It’s a common discussion in marketing meetings the world over, when entering into a period of recession, those focused on outgoings tend to brashly, and with little consideration, slash marketing budgets as a way to recoup some money.
However, this is a false economy.
Of course, there are often ways to streamline spending or manage it more effectively to navigate a downturn, but it’s not marketer hyperbole when you hear that a recession is the wrong time to cut off your hard work and campaign plans. Let’s explore why.
Marketing is about brands paying attention to and meeting the changing needs of the consumer. This is happening all the time and should be no different in a downturn. Consumers are aware of the increased cost of living, with 56% of consumers saying their cost of living has increased in the last three months.
With so much bad news on the economy consumers lose confidence and sometimes spend differently or less. These shifts can be temporary or permanent, but successful brands will flex with this change, not see it as a time to cut off. Put simply - when things change for the better, where do you want that loyalty and of course, the renewed vigour to spend? Brand loyalty is best built on those that understand their offering, how it fits into the lives of their desired audiences (no matter what is happening in the world) and nurses them through tough times, in favour of disappearing altogether.
As a nation, we are spending less on certain items, but less doesn’t mean consumers are ditching those things altogether. More likely, it means when they do spend on such items and experiences it will be more considered, less frequent but with brands whose messaging and campaigns are consistent, appropriate and sensitive to the challenges being faced by the consumer.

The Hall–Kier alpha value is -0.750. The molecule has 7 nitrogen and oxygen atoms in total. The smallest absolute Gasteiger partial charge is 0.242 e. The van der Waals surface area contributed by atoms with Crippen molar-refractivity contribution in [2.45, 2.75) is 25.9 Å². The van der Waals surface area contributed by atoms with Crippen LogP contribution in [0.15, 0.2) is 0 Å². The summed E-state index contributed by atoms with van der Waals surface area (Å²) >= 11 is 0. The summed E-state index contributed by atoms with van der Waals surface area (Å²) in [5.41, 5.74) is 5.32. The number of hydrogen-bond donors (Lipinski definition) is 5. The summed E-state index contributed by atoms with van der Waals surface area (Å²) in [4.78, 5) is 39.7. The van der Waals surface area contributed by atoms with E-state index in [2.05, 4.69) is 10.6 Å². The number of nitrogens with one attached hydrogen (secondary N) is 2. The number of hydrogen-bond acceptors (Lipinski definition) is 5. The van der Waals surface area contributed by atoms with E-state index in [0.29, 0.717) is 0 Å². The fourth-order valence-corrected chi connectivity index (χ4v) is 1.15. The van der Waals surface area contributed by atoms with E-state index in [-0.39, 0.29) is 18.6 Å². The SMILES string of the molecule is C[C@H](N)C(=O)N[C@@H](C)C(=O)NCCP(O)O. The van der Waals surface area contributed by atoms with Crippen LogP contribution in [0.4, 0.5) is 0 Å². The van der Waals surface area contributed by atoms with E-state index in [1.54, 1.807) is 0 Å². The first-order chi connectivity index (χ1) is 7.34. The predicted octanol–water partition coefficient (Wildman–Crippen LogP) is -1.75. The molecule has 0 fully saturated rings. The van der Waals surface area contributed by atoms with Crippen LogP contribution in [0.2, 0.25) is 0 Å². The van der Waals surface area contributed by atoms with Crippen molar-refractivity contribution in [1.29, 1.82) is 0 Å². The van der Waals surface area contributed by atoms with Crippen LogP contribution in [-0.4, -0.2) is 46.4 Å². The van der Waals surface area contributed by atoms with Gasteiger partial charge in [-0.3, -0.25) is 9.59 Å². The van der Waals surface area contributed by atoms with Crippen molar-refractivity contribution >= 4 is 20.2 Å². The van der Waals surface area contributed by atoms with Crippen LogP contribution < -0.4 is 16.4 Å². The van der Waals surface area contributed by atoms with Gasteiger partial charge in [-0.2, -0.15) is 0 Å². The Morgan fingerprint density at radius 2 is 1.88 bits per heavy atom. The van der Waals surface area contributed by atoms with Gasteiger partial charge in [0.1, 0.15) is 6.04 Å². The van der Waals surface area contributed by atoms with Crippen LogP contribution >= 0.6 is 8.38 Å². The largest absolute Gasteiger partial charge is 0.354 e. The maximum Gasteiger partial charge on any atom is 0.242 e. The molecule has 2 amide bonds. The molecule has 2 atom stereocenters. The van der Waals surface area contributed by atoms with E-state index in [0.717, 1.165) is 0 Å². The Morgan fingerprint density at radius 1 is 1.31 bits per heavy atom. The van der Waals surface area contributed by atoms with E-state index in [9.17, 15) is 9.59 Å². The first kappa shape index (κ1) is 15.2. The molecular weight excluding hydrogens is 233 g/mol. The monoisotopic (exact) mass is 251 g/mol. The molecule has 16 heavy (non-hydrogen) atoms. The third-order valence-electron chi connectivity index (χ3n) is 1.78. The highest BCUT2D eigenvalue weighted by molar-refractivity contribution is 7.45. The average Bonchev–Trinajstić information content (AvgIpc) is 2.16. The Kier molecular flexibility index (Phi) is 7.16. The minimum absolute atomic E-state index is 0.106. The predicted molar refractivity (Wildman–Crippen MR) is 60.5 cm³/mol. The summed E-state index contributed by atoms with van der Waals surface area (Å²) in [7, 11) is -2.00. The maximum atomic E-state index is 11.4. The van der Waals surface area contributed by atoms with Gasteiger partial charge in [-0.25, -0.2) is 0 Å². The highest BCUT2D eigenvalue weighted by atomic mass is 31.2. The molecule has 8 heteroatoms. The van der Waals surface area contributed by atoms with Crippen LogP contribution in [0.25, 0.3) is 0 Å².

While economic downturn is likely to hit all industries, it’s clear to see from this Global Web index data that the following are set to be hit hardest and need to pay even closer attention to how they market to keep customers coming back over the next few months:
Travel & Tourism
Marketing during a recession: why it’s as crucial as ever
If you can think of a reason to cut marketing budgets, we’ve probably heard it, and while we know a team of expert marketers saying you should keep marketing sounds like a scam, it’s actually based on very sound reasoning. Let’s look at some of the common misconceptions around slashing budgets during a downturn.
You’ll gain in the immediate short term, but lose in the long term
True, that balance sheet looks rapidly healthier if you chop out a monthly retainer or a planned three-month campaign. And yes, you will temporarily save the money you were spending on your marketing, but you’ll lose out on potential sales to competitors who are still investing in their marketing and continuously building their brand in your absence.
If spending gets pinched at the consumer end, those pounds and pennies become harder and harder to tease out. Reducing spend or being conscious of their outgoings doesn’t mean spending stops - if you’re a travel brand, or food and drink brand and you know your customers are spending carefully, then don’t you want their more considered, sporadic investments to be with you?
Fewer people will know about your reduced or inflated prices
Brands that step back from marketing tend to think that simply reducing prices - or perhaps even increasing them - will aid them in the interim period, but in reality, if your reduced prices aren’t being promoted, then they probably aren’t being seen.
If you instead opt to focus on increasing prices or limiting your offering to see you through a downturn, you’re very likely to need more support in conveying your value to your audiences and why they should choose you, than less.
We will talk more later about how price is not the only factor here and what you should be doing to maintain loyalty is working on adding value, not removing it. Consumers want to work with, buy from and support brands that they feel are attuned to their struggles and needs.
It’s harder to pick up where you left off when the economy recovers